In 2007, TagMan pioneered the Tag Manager Systems (TMS) space, and we’ve seen remarkably fast innovation and evolution in the field since then with many new vendors coming to market. Initially, somewhat of an edge-case tool, TMS’s have rapidly moved to the mainstream as both the enterprise and mid-tier markets began to understand their value and leverage their features sets to improve site management and online marketing initiatives.
Today, Google jumps into the TMS space in a very big way with the release of its free Google Tag Manager (GTM), which may be one of those sector disrupting milestones.
In Google’s own words:
Google Tag Manager is a free tool that consolidates your website tags with a single snippet of code and let’s you manage everything from a web interface. You can add and update your own tags, with just a few clicks, whenever you want, without bugging the IT folks or rewriting site code. It gives marketers greater flexibility, and lets webmasters focus on other important tasks.
Taking a closer look at Google Tag Manager
We were fortunate enough to get an early peek at GTM and have the opportunity to “kick the tires” and put it through its paces. Here is what we’ve found:
- Everything that you would expect in terms of functionality is in place with Google Tag Manager. It has integration to deploy AdWords tags, Doubleclick tags and Google Analytics. Anything other than that can be inserted as an image tag or as an HTML tag;
- Isolation is provided by Containers. Inside each container you can have multiple tags that may be fired or not based on pre-defined Rules. Google Tag Manager let’s you define rules based on Macros, that are really just an interface to access information on the page that you might need to decide if a specific tag will be fired or not;
- Google Tag Manager provides some very simple yet powerful user roles. You can view the tags, edit the tags and/or publish them. There’s no rule just for publishing, so whoever is a publisher has full admin access. This access is enforced on the Container level;
- It supports integrations with several Google products, including Google AdWords Conversion and Remarketing tags, Doubleclick floodlights and Google Analytics tags. But these integrations are very simple. The Google Analytics is too simple for practical cases where it’s very common to have customizations like using _anonymizeIP, _setDomainName and _setAllowLinker and that’s just not possible with the current default integration. What you will do most of the time is just skip the integration and insert the full Google Analytics tag using the HTML tag type. Of course the tool is very new so we do expect better integration with Google Analytics or other tags but we don’t expect integration with third party tags in the near future, for those you will have to use HTML tag type probably;
- The debugging workflow works very well. You can force any previous or future version of the tag and test it on the live site. Google Tag Manager gives you a debug mode that spans a panel on the bottom describing the tags being fired and by which rule. This is one of the best debug features in Tag Managers out there and has proven incredibly handy for testing if tags are being fired correctly (see figure 1).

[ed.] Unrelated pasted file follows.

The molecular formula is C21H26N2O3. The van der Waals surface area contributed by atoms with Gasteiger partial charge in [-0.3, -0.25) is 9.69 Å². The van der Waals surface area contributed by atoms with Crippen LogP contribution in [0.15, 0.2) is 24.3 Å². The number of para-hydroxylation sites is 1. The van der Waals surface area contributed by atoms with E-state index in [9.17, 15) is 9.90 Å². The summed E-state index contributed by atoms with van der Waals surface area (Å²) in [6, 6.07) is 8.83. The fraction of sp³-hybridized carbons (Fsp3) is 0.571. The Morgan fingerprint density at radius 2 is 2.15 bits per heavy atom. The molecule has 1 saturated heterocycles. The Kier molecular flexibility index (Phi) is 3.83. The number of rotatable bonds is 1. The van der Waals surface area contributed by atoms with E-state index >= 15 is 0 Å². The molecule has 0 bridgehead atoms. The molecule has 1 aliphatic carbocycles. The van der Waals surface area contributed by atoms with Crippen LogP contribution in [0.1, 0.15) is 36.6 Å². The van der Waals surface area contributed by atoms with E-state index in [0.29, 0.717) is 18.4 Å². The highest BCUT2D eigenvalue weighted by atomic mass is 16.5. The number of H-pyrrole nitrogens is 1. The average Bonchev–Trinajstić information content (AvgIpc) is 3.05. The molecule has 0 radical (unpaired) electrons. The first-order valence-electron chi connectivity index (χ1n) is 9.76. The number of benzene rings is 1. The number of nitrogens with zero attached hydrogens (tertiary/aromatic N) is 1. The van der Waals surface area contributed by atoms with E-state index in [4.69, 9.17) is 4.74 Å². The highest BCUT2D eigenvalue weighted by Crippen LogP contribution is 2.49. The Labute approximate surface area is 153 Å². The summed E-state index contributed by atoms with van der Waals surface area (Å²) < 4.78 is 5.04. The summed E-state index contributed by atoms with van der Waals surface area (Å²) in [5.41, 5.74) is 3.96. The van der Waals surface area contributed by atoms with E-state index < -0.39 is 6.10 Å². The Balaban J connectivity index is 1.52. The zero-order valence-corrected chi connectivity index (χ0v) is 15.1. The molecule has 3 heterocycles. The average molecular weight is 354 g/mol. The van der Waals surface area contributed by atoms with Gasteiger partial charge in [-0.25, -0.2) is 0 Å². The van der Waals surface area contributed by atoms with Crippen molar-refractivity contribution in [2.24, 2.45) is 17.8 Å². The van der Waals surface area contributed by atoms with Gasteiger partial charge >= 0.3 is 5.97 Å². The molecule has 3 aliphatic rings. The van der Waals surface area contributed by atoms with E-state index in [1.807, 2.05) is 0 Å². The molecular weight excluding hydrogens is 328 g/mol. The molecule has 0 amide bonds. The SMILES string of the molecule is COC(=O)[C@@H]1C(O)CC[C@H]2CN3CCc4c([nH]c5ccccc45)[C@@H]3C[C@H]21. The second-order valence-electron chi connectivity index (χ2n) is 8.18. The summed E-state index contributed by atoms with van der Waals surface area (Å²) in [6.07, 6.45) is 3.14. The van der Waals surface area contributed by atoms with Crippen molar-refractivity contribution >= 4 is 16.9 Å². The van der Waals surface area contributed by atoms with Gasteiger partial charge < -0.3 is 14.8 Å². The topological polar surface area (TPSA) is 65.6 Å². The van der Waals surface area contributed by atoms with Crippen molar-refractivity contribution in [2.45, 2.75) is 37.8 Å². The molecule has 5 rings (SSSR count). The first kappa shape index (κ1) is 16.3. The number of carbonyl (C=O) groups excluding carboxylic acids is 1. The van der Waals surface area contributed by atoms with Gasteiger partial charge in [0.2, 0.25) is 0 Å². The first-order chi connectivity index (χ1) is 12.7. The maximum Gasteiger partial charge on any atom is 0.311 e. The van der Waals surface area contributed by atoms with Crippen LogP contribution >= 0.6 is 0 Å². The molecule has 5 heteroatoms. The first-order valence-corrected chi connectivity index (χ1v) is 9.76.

- One handy feature is that you can craft a special url that can be given to anyone (with or without access to Google Tag Manager) so that they can test the tag as well. In terms of debugging, Google Tag Manager, is on par or even ahead of other paid solutions out there;
- It uses Google infrastructure to deploy tags and that is probably more reliable than many paid CDNs, but enterprise users might find it a problem that you can’t host the tags on your own hardware;
- As always, the interface is great as you would expect from a Google Product. It’s clean and easy to work with.
One problem that we did run across is that tags can’t depend on other tags. For example, if you have 2 tags, and one of them must be run first, you can’t configure that with Google Tag Manager as it stands today. In order to accomplish this, you will need to join both the tags together, but that goes against the concept of having small portable chunks of code that Tag Managers are supposed to control. Some other Tag Managers like Ensighten, support this kind of control and it can be very handy in case you want to split long tags with bits that can be reused. But this feature is not available on all Tag Managers.
Google is well known for its “release often and release early” approach. However, with Google Tag Manager our sense is that they are clearly off to a great start: they’ve gotten many things right, the service feels reliable, the solution is solid and there is no doubt that it will definitely make the Tag Manager space look very interesting in the coming months.
We expect to see the debug feature improved with more details of what’s currently happening underneath, better control of when the tags are fired, and tighter integration with Google Analytics that provides common configuration options.
Overall, the experience using Google Tag Manager is so easy that even non-technically inclined people will be able to make use of it, even to the point of performing simple tests such as making sure that tags are firing correctly.
Given the importance and rapid evolution of the TMS space, we will be doing a more comprehensive assessment of the various tools currently on the market. But bottom line, if you are thinking about using a TMS, we would definitely recommend exploring Google Tag Manager as a option. And if you need, or are searching for some guidance on how a TMS can deliver value to your organization, please don’t hesitate to contact us and we will be happy to discuss and assist.This entry was posted in Technology, Web Analytics and tagged Google Tag Manager, Tag Management System. Bookmark the permalink.